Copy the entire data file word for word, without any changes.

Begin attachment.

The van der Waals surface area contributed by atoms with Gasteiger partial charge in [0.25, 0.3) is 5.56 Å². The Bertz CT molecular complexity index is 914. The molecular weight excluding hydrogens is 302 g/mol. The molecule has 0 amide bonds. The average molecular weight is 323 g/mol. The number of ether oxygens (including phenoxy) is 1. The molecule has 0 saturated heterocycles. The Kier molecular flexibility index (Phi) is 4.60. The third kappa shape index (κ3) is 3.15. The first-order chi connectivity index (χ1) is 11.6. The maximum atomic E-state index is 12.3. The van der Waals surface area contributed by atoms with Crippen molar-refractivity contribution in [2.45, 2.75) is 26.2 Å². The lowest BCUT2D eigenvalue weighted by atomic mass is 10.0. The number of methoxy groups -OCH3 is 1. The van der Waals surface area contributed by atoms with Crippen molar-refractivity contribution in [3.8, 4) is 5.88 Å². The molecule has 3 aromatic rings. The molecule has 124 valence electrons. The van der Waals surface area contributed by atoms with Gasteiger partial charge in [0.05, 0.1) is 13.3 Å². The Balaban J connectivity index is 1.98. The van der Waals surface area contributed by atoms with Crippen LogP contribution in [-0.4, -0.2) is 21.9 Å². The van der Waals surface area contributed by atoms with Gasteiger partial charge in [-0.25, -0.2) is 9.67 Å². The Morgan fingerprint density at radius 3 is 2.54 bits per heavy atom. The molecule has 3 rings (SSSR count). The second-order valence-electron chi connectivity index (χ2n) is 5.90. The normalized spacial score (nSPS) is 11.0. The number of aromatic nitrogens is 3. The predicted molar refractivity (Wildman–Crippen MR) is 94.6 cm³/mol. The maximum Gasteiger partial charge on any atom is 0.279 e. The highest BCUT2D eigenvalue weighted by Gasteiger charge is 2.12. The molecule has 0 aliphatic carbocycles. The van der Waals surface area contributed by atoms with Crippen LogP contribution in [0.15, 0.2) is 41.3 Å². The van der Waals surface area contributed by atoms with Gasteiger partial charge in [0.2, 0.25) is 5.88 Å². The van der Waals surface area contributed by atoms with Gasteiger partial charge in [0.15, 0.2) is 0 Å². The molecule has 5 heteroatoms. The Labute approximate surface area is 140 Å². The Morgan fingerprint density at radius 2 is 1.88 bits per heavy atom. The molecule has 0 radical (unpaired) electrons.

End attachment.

The van der Waals surface area contributed by atoms with Gasteiger partial charge in [0.25, 0.3) is 5.56 Å². The Bertz CT molecular complexity index is 914. The molecular weight excluding hydrogens is 302 g/mol. The molecule has 0 amide bonds. The average molecular weight is 323 g/mol. The number of ether oxygens (including phenoxy) is 1. The molecule has 0 saturated heterocycles. The Kier molecular flexibility index (Phi) is 4.60. The third kappa shape index (κ3) is 3.15. The first-order chi connectivity index (χ1) is 11.6. The maximum atomic E-state index is 12.3. The van der Waals surface area contributed by atoms with Crippen molar-refractivity contribution in [2.45, 2.75) is 26.2 Å². The lowest BCUT2D eigenvalue weighted by atomic mass is 10.0. The number of methoxy groups -OCH3 is 1. The van der Waals surface area contributed by atoms with Crippen molar-refractivity contribution in [3.8, 4) is 5.88 Å². The molecule has 3 aromatic rings. The molecule has 124 valence electrons. The van der Waals surface area contributed by atoms with Gasteiger partial charge in [0.05, 0.1) is 13.3 Å². The Balaban J connectivity index is 1.98. The van der Waals surface area contributed by atoms with Crippen LogP contribution in [-0.4, -0.2) is 21.9 Å². The van der Waals surface area contributed by atoms with Gasteiger partial charge in [-0.25, -0.2) is 9.67 Å². The Morgan fingerprint density at radius 3 is 2.54 bits per heavy atom. The molecule has 3 rings (SSSR count). The second-order valence-electron chi connectivity index (χ2n) is 5.90. The normalized spacial score (nSPS) is 11.0. The number of aromatic nitrogens is 3. The predicted molar refractivity (Wildman–Crippen MR) is 94.6 cm³/mol. The maximum Gasteiger partial charge on any atom is 0.279 e. The highest BCUT2D eigenvalue weighted by Gasteiger charge is 2.12. The molecule has 0 aliphatic carbocycles. The van der Waals surface area contributed by atoms with Crippen LogP contribution in [0.15, 0.2) is 41.3 Å². The van der Waals surface area contributed by atoms with Gasteiger partial charge in [0.2, 0.25) is 5.88 Å². The van der Waals surface area contributed by atoms with Gasteiger partial charge in [0.15, 0.2) is 0 Å². The molecule has 5 heteroatoms. The Labute approximate surface area is 140 Å². The Morgan fingerprint density at radius 2 is 1.88 bits per heavy atom. The molecule has 0 radical (unpaired) electrons.